HP newsroom blog
cancel
Showing results for 
Search instead for 
Did you mean: 
Published: August 07, 2017

As HP continues its journey to reinvent the global manufacturing industry, it is critical to have visionary and experienced leaders charting the way. Michelle Bockman, former executive vice president at GE Digital, recently joined HP to lead its 3D printing market expansion efforts.

At GE, Bockman most recently led the company’s ambitious strategy to build a software-driven digital future for large industrial customers. With more than 20 years of experience in a wide range of functions and industries, she’s led global operations, managed engineering, driven sales and marketing, built new digital businesses – even ran an industrial manufacturing plant.

Michelle BockmanMichelle BockmanBockman’s diverse experience gives her a fresh perspective on unlocking new value for customers who are reinventing their operations. We caught up with her to learn more about keys to driving the digital industrial transformation of production.

 

Q. Why did you choose this time to join HP?

A. We’re on the cusp of a new industrial revolution that could be greater than anything we’ve ever seen – ubiquitous connectivity, AI, robotics, the internet of things, 3D printing and more are all converging to drive unprecedented social and economic change. HP plays a central role in this revolution and is really leading the way with innovations in 3D printing, blended reality and other technologies businesses are embracing in their digital reinventions. Put this all together and we are poised to transform some of the largest industries on the face of the earth.

This is the place to be if you want to profoundly change the way people live, work and interact with one another. HP is one of the founders of Silicon Valley and has a strong heritage of reinvention which, quite frankly, also appealed to my entrepreneurial spirit. I can’t tell you how excited I am about this adventure in innovation. 

 

Q. Tell us about your new role leading the expansion of 3D Printing for HP. Where will you be focused?

A. To grossly oversimplify, I have a broad responsibility to expand the overall 3D printing market for HP in partnership with our foundational customers, strategic partners, and materials ecosystem, and drive the development of new digital services for the 3D printing business. What this really means is focusing on customer outcomes by working deeply with market leaders such as BMW, Jabil, Johnson & Johnson, and Nike as they embrace 3D printing to transform their businesses, and applying these lessons learned to the entirety of our product portfolio, so we can really accelerate development of new applications and services. 

It also means leading our global strategic alliances with SIs and software partners, and to drive our open materials strategy with the largest chemical companies on earth, as we’ll need to leverage the world to transform a $12 trillion industry. Finally, no digital industrial transformation is complete without developing the next generation of connected, digital services that unlock unique insights and value for our customers and partners.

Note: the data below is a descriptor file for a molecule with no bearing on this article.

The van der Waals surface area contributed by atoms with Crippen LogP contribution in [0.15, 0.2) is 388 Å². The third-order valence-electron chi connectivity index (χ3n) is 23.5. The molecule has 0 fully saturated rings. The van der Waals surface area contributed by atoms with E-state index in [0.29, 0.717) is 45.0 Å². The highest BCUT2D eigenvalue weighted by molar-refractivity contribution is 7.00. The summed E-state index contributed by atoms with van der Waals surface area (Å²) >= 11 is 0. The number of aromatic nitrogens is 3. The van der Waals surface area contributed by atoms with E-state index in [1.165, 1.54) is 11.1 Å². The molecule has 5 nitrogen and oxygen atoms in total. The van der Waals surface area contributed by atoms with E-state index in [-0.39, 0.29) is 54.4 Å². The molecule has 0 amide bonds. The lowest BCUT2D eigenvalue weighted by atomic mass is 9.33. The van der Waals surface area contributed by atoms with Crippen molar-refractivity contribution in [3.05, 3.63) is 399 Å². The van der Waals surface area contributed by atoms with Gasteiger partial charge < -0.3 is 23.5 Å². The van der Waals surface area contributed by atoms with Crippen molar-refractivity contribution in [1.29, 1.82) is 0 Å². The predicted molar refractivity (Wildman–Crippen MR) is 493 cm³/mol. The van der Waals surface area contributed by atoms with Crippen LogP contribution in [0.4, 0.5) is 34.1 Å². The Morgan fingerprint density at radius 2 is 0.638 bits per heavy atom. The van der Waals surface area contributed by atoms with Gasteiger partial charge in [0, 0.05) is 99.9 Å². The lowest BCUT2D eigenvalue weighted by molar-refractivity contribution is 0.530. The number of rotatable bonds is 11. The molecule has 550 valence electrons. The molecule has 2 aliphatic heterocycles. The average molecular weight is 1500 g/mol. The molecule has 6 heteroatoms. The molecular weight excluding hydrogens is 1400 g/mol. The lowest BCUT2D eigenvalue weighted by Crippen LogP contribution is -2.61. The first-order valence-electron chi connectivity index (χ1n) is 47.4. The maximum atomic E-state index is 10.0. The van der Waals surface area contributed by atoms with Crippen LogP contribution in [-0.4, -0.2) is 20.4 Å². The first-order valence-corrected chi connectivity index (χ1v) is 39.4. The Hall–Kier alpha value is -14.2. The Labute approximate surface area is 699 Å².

Q. As a longtime industry veteran, where do you see the greatest opportunities for change?

A. 3D printing technology has been around awhile, but it’s poised for a real breakout. The combination of new technology such as HP’s Multi Jet Fusion, which is up to 10 times faster and half the cost of other systems, plus the radical expansion of new materials with a simultaneous plummet in cost due to our open materials platform, means the economic promise of 3D printing is finally ready to deliver. This is no longer technology just for prototyping or the R&D team. This is a platform for large-scale industrial production. 
Couple the continued march of those innovations with the larger digital transformation unfolding across the entire design, production, and distribution workflow, and you have a massive opportunity to help companies innovate faster, be more agile in their manufacturing, and implement more flexible supply chains. This unlocks huge economic opportunity, new business models, and competitive advantage. I believe that those who invest in digital transformation will reap the rewards, and we are just scratching the surface of what this reinvention means for some of the largest companies and industries in the world.

Q. You’ve led a diverse range of functions over your career.  What else can you share with us from your journey?

A. I like to solve really hard problems with smart, curious and passionate people in industries that are changing the world. That’s what drew me to mechanical engineering in college and continues to drive me today. Over the course of my career, I’ve been lucky enough to experience many facets of businesses – from leading large organizations through change to developing new products and services to direct and daily interaction with the customer. At the end of the day what we do really matters if it delivers value to our customers and, in my mind, also delivers value to the world at large. I couldn’t be more thrilled to be part of the HP 3D printing team, which is striving to achieve exactly those goals.

    3D Printing Corporate Leadership
Published: September 10, 2017

HP_Security_Council_Banner.jpg

 

HP’s Security Advisory Board enlists a trio of security experts to help it triumph in a malicious new world.

 

For decades, hackers fell squarely into two camps: “black hats” in it to show off their skills, and then later, for money, espionage and data theft, and “white hats” who breached systems to uncover flaws before the bad guys could find them and make sure companies promptly fix them.